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Both of us love space stuff and have wanted to visit an observatory for months, and now we have one right on our doorstep. The Royal Observatory Edinburgh runs public astronomy evenings every Friday throughout the year for just a fiver! We’re definitely going to get in on that as soon as we can.

On top of that, the observatory sits on top of Calton Hill, right in the city centre. We have heard that it’s supposed to provide better views over the city than Arthur’s Seat, so I guess we’ll find out if there’s any truth to that too. As another matter of interest, a fellow student told me that the Postgraduate levels in the main university library also provide amazing views over Edinburgh; so, if you’re a student get in that library and stare out the window! I mean, study.

 

Glenfinnan Viaduct Trail & Jacobite Express

 

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As two huge Harry Potter fans, visiting the Glenfinnan Viaduct is high up our list. There’s a hike around the viaduct that takes a couple of hours, and hopefully we’ll manage to spot the Jacobite Express crossing the bridge. You can actually hop aboard the Jacobite Express and cross the viaduct pretending you’re en route to Hogwarts. I came across a blog post on Dangerous Business about her experience riding the train, and I am seriously hyped up to do it. That would be really fun to do when some of our Harry Potter loving friends and family visit.

 

Ben Nevis

 

#bennevis #highlands #scotland #mountains #landscape #valley

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As the highest mountain in the UK, a hike up Ben Nevis is probably the most adventurous thing on this list. With an estimated return hike time of 7 – 9 hours, this is probably one we’re going to have to leave until next summer to make sure we have plenty of daylight and (hopefully) better weather.

 

Coire Gabhail

Glencoe is one of my favourite places in Scotland, and Core Gabhail (also called the Lost Valley) is a hidden valley in Glencoe:

  • Visiting Glencoe – good
  • Hidden valleys – good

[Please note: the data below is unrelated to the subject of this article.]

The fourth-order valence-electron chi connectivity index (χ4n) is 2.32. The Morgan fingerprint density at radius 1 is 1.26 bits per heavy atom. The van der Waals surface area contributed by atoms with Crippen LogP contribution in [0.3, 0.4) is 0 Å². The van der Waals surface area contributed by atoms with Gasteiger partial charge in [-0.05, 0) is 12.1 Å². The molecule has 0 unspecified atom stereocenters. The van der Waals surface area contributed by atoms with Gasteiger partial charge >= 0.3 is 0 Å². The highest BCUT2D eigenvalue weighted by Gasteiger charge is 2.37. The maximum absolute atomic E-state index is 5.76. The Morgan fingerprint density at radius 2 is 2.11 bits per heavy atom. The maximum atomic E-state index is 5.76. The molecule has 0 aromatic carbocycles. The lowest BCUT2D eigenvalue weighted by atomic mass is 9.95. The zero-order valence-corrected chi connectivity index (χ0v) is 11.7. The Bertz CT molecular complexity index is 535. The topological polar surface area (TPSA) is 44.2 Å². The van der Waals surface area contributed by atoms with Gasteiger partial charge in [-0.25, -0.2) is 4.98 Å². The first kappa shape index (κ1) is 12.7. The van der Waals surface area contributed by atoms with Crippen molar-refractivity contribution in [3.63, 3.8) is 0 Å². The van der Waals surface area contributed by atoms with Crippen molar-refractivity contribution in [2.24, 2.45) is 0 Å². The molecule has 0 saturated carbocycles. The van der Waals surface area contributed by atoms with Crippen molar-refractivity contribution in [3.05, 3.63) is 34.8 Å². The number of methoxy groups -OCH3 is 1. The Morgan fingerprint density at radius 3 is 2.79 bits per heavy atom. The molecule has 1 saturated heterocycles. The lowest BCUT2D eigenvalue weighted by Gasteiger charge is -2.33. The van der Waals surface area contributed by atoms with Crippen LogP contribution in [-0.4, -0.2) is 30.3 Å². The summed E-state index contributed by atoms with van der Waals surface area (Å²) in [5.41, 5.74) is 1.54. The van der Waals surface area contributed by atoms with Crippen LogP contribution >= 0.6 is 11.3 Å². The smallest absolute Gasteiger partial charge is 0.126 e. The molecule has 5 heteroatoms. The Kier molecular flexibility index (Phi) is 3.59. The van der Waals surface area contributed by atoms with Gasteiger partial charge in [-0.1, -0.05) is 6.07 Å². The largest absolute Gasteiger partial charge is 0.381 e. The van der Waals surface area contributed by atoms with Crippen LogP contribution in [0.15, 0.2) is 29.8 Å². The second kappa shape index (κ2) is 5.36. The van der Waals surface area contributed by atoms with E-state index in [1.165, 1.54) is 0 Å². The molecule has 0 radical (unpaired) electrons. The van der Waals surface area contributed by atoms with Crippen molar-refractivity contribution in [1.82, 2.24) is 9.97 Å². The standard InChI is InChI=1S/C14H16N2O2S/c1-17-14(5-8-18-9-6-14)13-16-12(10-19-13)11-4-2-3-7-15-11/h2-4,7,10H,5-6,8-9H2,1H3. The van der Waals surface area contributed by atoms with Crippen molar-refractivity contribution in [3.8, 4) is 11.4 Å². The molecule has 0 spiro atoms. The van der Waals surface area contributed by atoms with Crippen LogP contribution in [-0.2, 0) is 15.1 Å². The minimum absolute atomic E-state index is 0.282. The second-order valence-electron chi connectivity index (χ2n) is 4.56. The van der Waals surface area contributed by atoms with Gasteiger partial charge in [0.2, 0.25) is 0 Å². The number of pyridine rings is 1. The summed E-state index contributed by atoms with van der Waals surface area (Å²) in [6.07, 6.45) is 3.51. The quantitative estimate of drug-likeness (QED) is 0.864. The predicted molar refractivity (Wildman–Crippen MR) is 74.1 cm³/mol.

• Custard – good (just a little Friends reference for you)

According to Walking Highlands the walk is 2 or 3 hours long, which gives us plenty of time to explore Glencoe some more.

If you’re interesting in visited Glencoe I cannot stress the importance of getting there early, or trying to go on a weekday if you can. During peak season, it is horrendously busy and you’ll struggle to find a parking space, and you might find a coach considerately blocking you in when you try to get out. The good news is that most of the visitors don’t stray too far from the road so the trails aren’t going to be jampacked and ruin your Scottish adventure.

 

Ben Lomond

 

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Loch Lomond is often said to be one of the most beautiful lochs in Scotland, so what better way to take it in than from the summit of a mountain? Seeing photos that look down to the islands on the loch really reminds me of Canada and the islands around Tofino.

With an estimated hike time of 4.5 – 5.5 hours, we might just be able to fit this one in before winter comes.

 

Bonus: Faroe Islands


No, I didn’t skip geography classes. The Faroe Islands are not part of Scotland at all but you can get direct flights to the Danish owned islands direct from Edinburgh. I keep seeing the Faroe Islands popping up all over Instagram at the moment and we’d like to go before it gets too touristy and the accomodation situation goes tits up and ends up like Iceland; in which it costs you a kidney to stay anywhere.

 

Traveling sustainably in Scotland

We all know that it is more environmentally friendly to travel by public transport. Traveline Scotland’s website has a great journey planner that will help you figure out how to get anywhere in Scotland using public transport. They also offer a carbon calculator to show you the CO2 emissions of your journey – which is pretty fun, and scary.

If you’re visiting Edinburgh as part of your trip public transport is the easiest way to get in, out, and around the city. With a single bus ticket costing £1.60, it is probably also the cheapest (again, depending on your circumstances) when you consider the extortionate costs of parking in the city.

Sometimes, public transport isn’t practical, so here are three tips if you need a car for your Scottish adventure:

  • Hire / use an electric or small car
  • Carpool; if you and your adventure buddies can fit in one car, get comfy with each other
  • Find out how many of these eco-driving tips you’re already doing, and what you can start doing

Where is on your adventure list at the moment?